The appeal of the book, however, is broader than the fact that there are “celebrity” contributions.

As the introduction points out, some of the writers are also entrepreneurs, entertainers, educators, scientists, medical doctors and executives.

To a degree, therefore, the range of fields from which the contributors come from allows for a variety of experiences.

The intro notes that: “They all have a profound desire to give back and in so doing, pay it forward and inspire the next generation of Trinbagonians to rise beyond the level of pessimism, narcissism, and hopelessness they might feel.”

This book, therefore, is intended as a contribution to national development via personal introspection. And because of that introspection—that looking back in time at one’s own life - there is a level of intimacy that draws the reader in. So whether or not you were familiar with them before, you quickly become acquainted because of that willingness and courage to share. The “Secrets” may not be earth-shattering but they are revealing.

For instance, Lewis, the very visible Trinidad and Tobago Olympic Committee president, writes openly about having to overcome anger and resentment over growing up without a father.

Former World Cup goalkeeper and current Cable TV football analyst Hislop writes of the struggles he had as a teenager in trying to balance sport and academics while feeling that people—his coaches, teachers and even his parents- didn’t appreciate his difficulties.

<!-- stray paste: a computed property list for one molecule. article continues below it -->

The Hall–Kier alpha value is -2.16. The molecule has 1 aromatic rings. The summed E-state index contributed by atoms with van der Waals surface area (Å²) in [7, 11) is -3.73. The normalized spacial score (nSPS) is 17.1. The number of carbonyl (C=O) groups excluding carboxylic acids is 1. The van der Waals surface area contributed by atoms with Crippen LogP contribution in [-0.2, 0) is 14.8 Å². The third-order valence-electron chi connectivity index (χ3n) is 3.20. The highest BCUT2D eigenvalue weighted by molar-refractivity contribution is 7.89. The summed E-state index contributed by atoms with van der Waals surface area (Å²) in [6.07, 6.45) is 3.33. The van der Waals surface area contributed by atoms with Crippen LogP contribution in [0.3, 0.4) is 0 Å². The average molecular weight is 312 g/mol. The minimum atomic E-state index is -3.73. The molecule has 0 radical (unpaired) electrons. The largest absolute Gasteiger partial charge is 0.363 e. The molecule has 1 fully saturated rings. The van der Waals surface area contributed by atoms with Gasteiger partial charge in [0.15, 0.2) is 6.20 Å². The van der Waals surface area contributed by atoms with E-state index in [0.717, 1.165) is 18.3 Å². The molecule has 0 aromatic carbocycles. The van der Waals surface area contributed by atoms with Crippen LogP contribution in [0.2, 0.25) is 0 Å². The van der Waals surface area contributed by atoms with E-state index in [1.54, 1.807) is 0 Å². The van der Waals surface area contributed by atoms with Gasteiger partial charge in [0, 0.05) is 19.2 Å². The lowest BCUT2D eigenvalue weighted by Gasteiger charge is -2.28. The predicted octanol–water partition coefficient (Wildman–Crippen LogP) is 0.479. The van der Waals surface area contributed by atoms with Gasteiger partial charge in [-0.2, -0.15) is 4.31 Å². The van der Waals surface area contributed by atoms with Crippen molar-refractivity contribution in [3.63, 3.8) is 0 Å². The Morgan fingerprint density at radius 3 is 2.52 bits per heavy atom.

Jack, who was in goal in Bahrain when T&T qualified for the 2006 World Cup, recalls a private moment after that historic match in his hotel room when he shed tears over what the team had just achieved and his role in it.

Then there is Ruiz—a former National Calypso Queen and Junior Monarch—who wrote of the devastation she felt when placing last in 1998 when she tried for a Junior Monarch hat-trick.

That setback caused her to stop singing for three years.

In all of the stories there is some measure of pain, either caused by childhood experiences or professional setbacks or self-doubt.

However, all the contributors found ways to overcome.

Lewis wrote to his younger self in Form Two: “Instead of focusing on the absence of a father-figure in my life, I would focus on what I have—my mother’s abundant love and her enormous courage.”

Growing up without both parents, the lack of support of sceptical coaches or professors or having to overcome personal mistakes were themes that ran through the letters, which makes identifying with the writers easy.

The fact that those featured are “cream of the crop,” however, should not suggest that personal success is but for the very talented only or is defined by a professional career.

There are lessons here for people of all sorts.

Parents can be reminded about how maintaining discipline at home can pay off, even with rebellious teenagers. Young people can learn how setting goals can make life more purposeful and why they should bear up with their “irritating” parents, teachers and coaches.

Even more striking was that how in all cases, the writers were able to see how much a persevering attitude can change a person’s life.

Perhaps Hislop put it best when he told his younger Shaka: “I want to take this opportunity to assure you that it’ll all work out....‘Happily ever after’ is a work in constant progress.”

When it becomes available, therefore, My Story My Secrets is reading to grow up with.